EAST RUTHERFORD, N.J. — Young side or not, the attacking performance on Friday simply did not cut it.
The U.S. Men’s National Team was on the wrong end of a 2-0 result against Brazil at MetLife Stadium on Friday night, but what may have been the most disappointing part of the game is the way in which the Americans played when they had the ball. The U.S. not only failed to create many quality chances in the friendly, ending up with just two on the night, but finished the match with a measly 35 percent possession.
Brazil, much more experienced and loaded with many of its world-class players, was widely expected to win the possession battle. The Americans, however, expected to have more time on the ball and more looks on frame than they wound up with.
“That’s not good enough for any team, two shots on goal,” said Tim Weah. “You need to score to win and if you look at Brazil and the amount of shots that Brazil had and the amount of shots that we had, we didn’t have a lot of that and Brazil beat us 2-0. It’s something that we have to work on.”
One of the reasons why the U.S. may have struggled so much to keep possession – aside from the fact that the most creative attacker in the pool, Christian Pulisic, was absent through injury – could be the formation. Head coach Dave Sarachan deployed the Americans in what has become his preferred 4-1-4-1 set-up, seemingly with the primary focus being on staying organized and defending with numbers in order to try to win the ball back and then attack.
The defense-first mentality invited the talented Brazilians into the U.S. half from the onset, and that, combined with the Americans’ imprecision with their own passes, was one of the reasons why the South American side bossed the match essentially from start to finish.
“The 4-1-4-1, we’re familiar with that system,” said Sarachan when asked what the plan was to break down Brazil in that formation. “The hope is that we would have the ball a lot more because in previous games where we had more possession in that system, not to get too technical, but our wide guys can be more tucked inside [and] we can release more guys from the center part of the field to go at goal.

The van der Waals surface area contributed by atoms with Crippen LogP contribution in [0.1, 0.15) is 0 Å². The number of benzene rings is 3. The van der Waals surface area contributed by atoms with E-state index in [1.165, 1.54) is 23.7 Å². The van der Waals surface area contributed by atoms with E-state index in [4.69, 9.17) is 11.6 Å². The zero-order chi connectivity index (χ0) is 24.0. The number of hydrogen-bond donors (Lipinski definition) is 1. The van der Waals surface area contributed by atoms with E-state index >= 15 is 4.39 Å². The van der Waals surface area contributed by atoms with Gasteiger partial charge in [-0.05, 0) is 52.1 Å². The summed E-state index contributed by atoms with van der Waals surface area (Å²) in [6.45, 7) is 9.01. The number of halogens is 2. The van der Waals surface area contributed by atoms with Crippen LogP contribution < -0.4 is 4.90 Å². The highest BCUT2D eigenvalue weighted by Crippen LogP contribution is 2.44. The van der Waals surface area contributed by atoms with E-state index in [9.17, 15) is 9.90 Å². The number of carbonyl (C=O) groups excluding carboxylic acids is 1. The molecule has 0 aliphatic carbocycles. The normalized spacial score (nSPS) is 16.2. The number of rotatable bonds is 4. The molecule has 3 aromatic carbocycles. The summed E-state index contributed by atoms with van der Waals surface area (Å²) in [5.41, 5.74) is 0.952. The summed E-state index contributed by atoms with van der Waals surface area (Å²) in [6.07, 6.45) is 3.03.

“On a night like tonight where you’re doing a lot of defending, it’s tough job for one lone striker without a lot of support. I don’t think the system was the issue tonight. I think it was a little bit of lack of quality, I think it was a little bit of lack of patience and playing against a team that’s pretty darn good.”
The technical and savvy Brazilians, of course, merit acknowledgement for the dominant display they put forth. They moved the ball well, were efficient in converting their chances with goals in the 11th and 43rd minutes, quickly put out fires defensively, and even demonstrated a wide array of their trademark flicks, tricks, and crowd-pleasing flair.
The U.S., however, did not have many numbers in the attack to try to trouble the opposition. Lone striker Bobby Wood found himself starved of service and largely disconnected from the rest of his teammates, and the midfield did not have enough accuracy or ideas the few times the U.S. did try to attack.
“He just wanted us to try and be confident as we are,” said midfielder Weston McKennie when asked about what Sarachan wanted from the team tactically. “We’re a young group and young players tend to have swagger, have a little bit of confidence going into games like this and he just wanted us to be ourselves and express ourselves in the field.
“Also what he wanted was to get the ball and turn and go forward and instead of playing the diagonal pass back to find the space, play the diagonal pass forward and be confident and take the risk and if it doesn’t work out then try it again next time until it does.”
The U.S. has now scored just seven goals in as many games under Sarachan’s watch, with three of them coming against Bolivia in May, and the attacking side of the game is clearly in need of some improvement ahead of the remaining fall friendlies.
As a result, more experienced reinforcements could be on the way in the near future.
“Scoring goals is hard,” said Sarachan. “We don’t have a plethora of forwards in our pool. That’s an area – we still need to improve that position. When we start adding in some other players as we move along that maybe can help, whether it’s Christian, whether’s it a guy like Jozy (Altidore) down the line. I think it’s still an area that we need some more depth for sure.”
Some fans and observers will argue in the coming days that the U.S. should have played a more attack-minded formation given that there was absolutely nothing at stake in the game. After all, Sarachan talked about not wanting to see his players play with fear in the lead-up to the game, only to then take a more conservative approach with his lineup.
“[In the second half] we found a better game plan and we found a way to approach the game better,” said McKennie. “I think we got more confident on the ball and realized, ‘Hey, we have nothing to lose. We can play against teams like this,’ and we showed it against France this summer.”
Certainly, having more numbers in the attack would not have guaranteed the U.S. more success from the run of play, let alone change the result into a more favorable one. Regardless, what was clear after the defeat was the young Americans could have played a lot better, even against mighty Brazil.
“I feel like we came out the gate a little timid and that played a toll, because the Brazilians once you give them a chance they’re going to take it,” said Weah. “I feel like we have to work on that.”